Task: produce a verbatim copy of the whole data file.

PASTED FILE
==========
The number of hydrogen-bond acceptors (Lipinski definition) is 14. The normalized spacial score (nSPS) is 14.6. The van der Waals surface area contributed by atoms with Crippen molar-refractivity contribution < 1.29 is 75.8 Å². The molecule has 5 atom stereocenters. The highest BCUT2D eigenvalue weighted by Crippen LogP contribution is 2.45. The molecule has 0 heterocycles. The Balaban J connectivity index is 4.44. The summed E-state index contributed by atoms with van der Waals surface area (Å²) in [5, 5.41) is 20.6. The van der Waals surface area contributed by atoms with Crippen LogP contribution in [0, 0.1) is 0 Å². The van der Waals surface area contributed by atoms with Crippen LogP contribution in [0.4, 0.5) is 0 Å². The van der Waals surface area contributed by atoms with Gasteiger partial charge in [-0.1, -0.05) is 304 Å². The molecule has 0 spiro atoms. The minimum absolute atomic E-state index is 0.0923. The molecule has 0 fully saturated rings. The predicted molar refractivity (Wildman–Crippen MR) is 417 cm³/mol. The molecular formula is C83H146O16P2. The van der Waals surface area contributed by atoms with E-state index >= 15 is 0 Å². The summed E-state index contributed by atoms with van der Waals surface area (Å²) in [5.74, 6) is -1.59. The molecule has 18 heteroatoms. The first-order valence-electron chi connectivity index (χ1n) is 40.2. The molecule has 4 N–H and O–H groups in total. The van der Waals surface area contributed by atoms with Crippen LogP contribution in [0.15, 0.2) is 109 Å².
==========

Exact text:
The number of hydrogen-bond acceptors (Lipinski definition) is 14. The normalized spacial score (nSPS) is 14.6. The van der Waals surface area contributed by atoms with Crippen molar-refractivity contribution < 1.29 is 75.8 Å². The molecule has 5 atom stereocenters. The highest BCUT2D eigenvalue weighted by Crippen LogP contribution is 2.45. The molecule has 0 heterocycles. The Balaban J connectivity index is 4.44. The summed E-state index contributed by atoms with van der Waals surface area (Å²) in [5, 5.41) is 20.6. The van der Waals surface area contributed by atoms with Crippen LogP contribution in [0, 0.1) is 0 Å². The van der Waals surface area contributed by atoms with Crippen LogP contribution in [0.4, 0.5) is 0 Å². The van der Waals surface area contributed by atoms with Gasteiger partial charge in [-0.1, -0.05) is 304 Å². The molecule has 0 spiro atoms. The minimum absolute atomic E-state index is 0.0923. The molecule has 0 fully saturated rings. The predicted molar refractivity (Wildman–Crippen MR) is 417 cm³/mol. The molecular formula is C83H146O16P2. The van der Waals surface area contributed by atoms with E-state index >= 15 is 0 Å². The summed E-state index contributed by atoms with van der Waals surface area (Å²) in [5.74, 6) is -1.59. The molecule has 18 heteroatoms. The first-order valence-electron chi connectivity index (χ1n) is 40.2. The molecule has 4 N–H and O–H groups in total. The van der Waals surface area contributed by atoms with Crippen LogP contribution in [0.15, 0.2) is 109 Å².